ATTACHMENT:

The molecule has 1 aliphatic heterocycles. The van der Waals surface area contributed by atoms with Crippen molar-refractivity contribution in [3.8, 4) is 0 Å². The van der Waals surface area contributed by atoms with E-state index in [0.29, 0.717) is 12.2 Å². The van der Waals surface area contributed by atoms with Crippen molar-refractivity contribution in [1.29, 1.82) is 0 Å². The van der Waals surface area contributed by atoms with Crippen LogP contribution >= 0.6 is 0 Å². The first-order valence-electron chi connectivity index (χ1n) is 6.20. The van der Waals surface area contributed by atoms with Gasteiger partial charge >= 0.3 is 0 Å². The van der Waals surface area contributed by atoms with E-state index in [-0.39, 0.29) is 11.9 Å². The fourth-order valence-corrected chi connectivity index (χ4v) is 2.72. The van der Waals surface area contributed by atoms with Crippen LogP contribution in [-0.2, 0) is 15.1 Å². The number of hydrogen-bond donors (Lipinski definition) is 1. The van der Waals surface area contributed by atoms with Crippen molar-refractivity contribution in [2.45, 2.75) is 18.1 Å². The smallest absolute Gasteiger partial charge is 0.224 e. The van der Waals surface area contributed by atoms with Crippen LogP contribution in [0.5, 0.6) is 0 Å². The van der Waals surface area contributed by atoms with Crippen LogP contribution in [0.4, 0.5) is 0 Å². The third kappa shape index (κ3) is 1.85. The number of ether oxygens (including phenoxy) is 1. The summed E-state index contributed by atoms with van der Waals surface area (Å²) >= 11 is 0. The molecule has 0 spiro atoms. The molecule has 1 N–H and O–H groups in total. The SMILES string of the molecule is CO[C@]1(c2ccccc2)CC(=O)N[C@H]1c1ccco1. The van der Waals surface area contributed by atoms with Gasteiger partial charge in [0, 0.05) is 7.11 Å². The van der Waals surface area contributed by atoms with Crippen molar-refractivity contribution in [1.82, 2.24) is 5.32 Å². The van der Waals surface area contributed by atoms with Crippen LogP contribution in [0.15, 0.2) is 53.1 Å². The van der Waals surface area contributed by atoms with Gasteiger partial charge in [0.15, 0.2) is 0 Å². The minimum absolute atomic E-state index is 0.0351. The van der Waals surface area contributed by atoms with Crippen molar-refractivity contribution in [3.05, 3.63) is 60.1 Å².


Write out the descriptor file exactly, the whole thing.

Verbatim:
The molecule has 1 aliphatic heterocycles. The van der Waals surface area contributed by atoms with Crippen molar-refractivity contribution in [3.8, 4) is 0 Å². The van der Waals surface area contributed by atoms with E-state index in [0.29, 0.717) is 12.2 Å². The van der Waals surface area contributed by atoms with Crippen molar-refractivity contribution in [1.29, 1.82) is 0 Å². The van der Waals surface area contributed by atoms with Crippen LogP contribution >= 0.6 is 0 Å². The first-order valence-electron chi connectivity index (χ1n) is 6.20. The van der Waals surface area contributed by atoms with Gasteiger partial charge >= 0.3 is 0 Å². The van der Waals surface area contributed by atoms with E-state index in [-0.39, 0.29) is 11.9 Å². The fourth-order valence-corrected chi connectivity index (χ4v) is 2.72. The van der Waals surface area contributed by atoms with Crippen LogP contribution in [-0.2, 0) is 15.1 Å². The number of hydrogen-bond donors (Lipinski definition) is 1. The van der Waals surface area contributed by atoms with Crippen molar-refractivity contribution in [2.45, 2.75) is 18.1 Å². The smallest absolute Gasteiger partial charge is 0.224 e. The van der Waals surface area contributed by atoms with Crippen LogP contribution in [0.5, 0.6) is 0 Å². The van der Waals surface area contributed by atoms with Crippen LogP contribution in [0.4, 0.5) is 0 Å². The third kappa shape index (κ3) is 1.85. The number of ether oxygens (including phenoxy) is 1. The summed E-state index contributed by atoms with van der Waals surface area (Å²) >= 11 is 0. The molecule has 0 spiro atoms. The molecule has 1 N–H and O–H groups in total. The SMILES string of the molecule is CO[C@]1(c2ccccc2)CC(=O)N[C@H]1c1ccco1. The van der Waals surface area contributed by atoms with Gasteiger partial charge in [0, 0.05) is 7.11 Å². The van der Waals surface area contributed by atoms with Crippen molar-refractivity contribution in [1.82, 2.24) is 5.32 Å². The van der Waals surface area contributed by atoms with Crippen LogP contribution in [0.15, 0.2) is 53.1 Å². The van der Waals surface area contributed by atoms with Gasteiger partial charge in [0.15, 0.2) is 0 Å². The minimum absolute atomic E-state index is 0.0351. The van der Waals surface area contributed by atoms with Crippen molar-refractivity contribution in [3.05, 3.63) is 60.1 Å².